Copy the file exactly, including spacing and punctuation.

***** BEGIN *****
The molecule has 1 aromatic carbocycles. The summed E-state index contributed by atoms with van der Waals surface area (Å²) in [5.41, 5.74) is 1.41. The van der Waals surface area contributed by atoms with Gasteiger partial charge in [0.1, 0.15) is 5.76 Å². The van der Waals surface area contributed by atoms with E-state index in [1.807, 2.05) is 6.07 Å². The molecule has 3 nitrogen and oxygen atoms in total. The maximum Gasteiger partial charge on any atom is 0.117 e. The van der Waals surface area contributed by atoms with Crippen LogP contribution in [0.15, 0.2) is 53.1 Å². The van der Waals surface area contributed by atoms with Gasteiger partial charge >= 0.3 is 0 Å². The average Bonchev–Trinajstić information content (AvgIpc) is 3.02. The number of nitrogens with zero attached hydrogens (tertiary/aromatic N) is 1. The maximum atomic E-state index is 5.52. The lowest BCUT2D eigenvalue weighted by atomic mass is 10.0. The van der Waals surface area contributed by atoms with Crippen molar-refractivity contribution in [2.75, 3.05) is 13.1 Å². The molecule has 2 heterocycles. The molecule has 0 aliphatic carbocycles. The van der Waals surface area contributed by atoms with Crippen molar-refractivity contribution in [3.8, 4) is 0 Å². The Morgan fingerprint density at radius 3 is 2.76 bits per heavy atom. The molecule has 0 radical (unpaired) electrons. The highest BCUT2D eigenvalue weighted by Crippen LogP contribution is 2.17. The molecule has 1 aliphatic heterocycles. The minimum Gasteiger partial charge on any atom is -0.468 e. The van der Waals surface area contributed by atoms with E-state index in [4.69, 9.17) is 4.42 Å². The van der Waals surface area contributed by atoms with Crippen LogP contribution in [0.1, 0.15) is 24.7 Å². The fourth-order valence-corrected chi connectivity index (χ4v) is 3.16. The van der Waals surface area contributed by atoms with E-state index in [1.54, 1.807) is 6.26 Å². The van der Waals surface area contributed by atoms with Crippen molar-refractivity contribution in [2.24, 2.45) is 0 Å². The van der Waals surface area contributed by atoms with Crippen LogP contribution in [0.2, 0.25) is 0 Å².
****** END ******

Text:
The molecule has 1 aromatic carbocycles. The summed E-state index contributed by atoms with van der Waals surface area (Å²) in [5.41, 5.74) is 1.41. The van der Waals surface area contributed by atoms with Gasteiger partial charge in [0.1, 0.15) is 5.76 Å². The van der Waals surface area contributed by atoms with E-state index in [1.807, 2.05) is 6.07 Å². The molecule has 3 nitrogen and oxygen atoms in total. The maximum Gasteiger partial charge on any atom is 0.117 e. The van der Waals surface area contributed by atoms with Crippen LogP contribution in [0.15, 0.2) is 53.1 Å². The van der Waals surface area contributed by atoms with Gasteiger partial charge >= 0.3 is 0 Å². The average Bonchev–Trinajstić information content (AvgIpc) is 3.02. The number of nitrogens with zero attached hydrogens (tertiary/aromatic N) is 1. The maximum atomic E-state index is 5.52. The lowest BCUT2D eigenvalue weighted by atomic mass is 10.0. The van der Waals surface area contributed by atoms with Crippen molar-refractivity contribution in [2.75, 3.05) is 13.1 Å². The molecule has 2 heterocycles. The molecule has 0 aliphatic carbocycles. The van der Waals surface area contributed by atoms with Crippen molar-refractivity contribution in [3.8, 4) is 0 Å². The Morgan fingerprint density at radius 3 is 2.76 bits per heavy atom. The molecule has 0 radical (unpaired) electrons. The highest BCUT2D eigenvalue weighted by Crippen LogP contribution is 2.17. The molecule has 1 aliphatic heterocycles. The minimum Gasteiger partial charge on any atom is -0.468 e. The van der Waals surface area contributed by atoms with E-state index in [4.69, 9.17) is 4.42 Å². The van der Waals surface area contributed by atoms with Crippen LogP contribution in [0.1, 0.15) is 24.7 Å². The fourth-order valence-corrected chi connectivity index (χ4v) is 3.16. The van der Waals surface area contributed by atoms with E-state index in [1.54, 1.807) is 6.26 Å². The van der Waals surface area contributed by atoms with Crippen molar-refractivity contribution in [2.24, 2.45) is 0 Å². The van der Waals surface area contributed by atoms with Crippen LogP contribution in [0.2, 0.25) is 0 Å².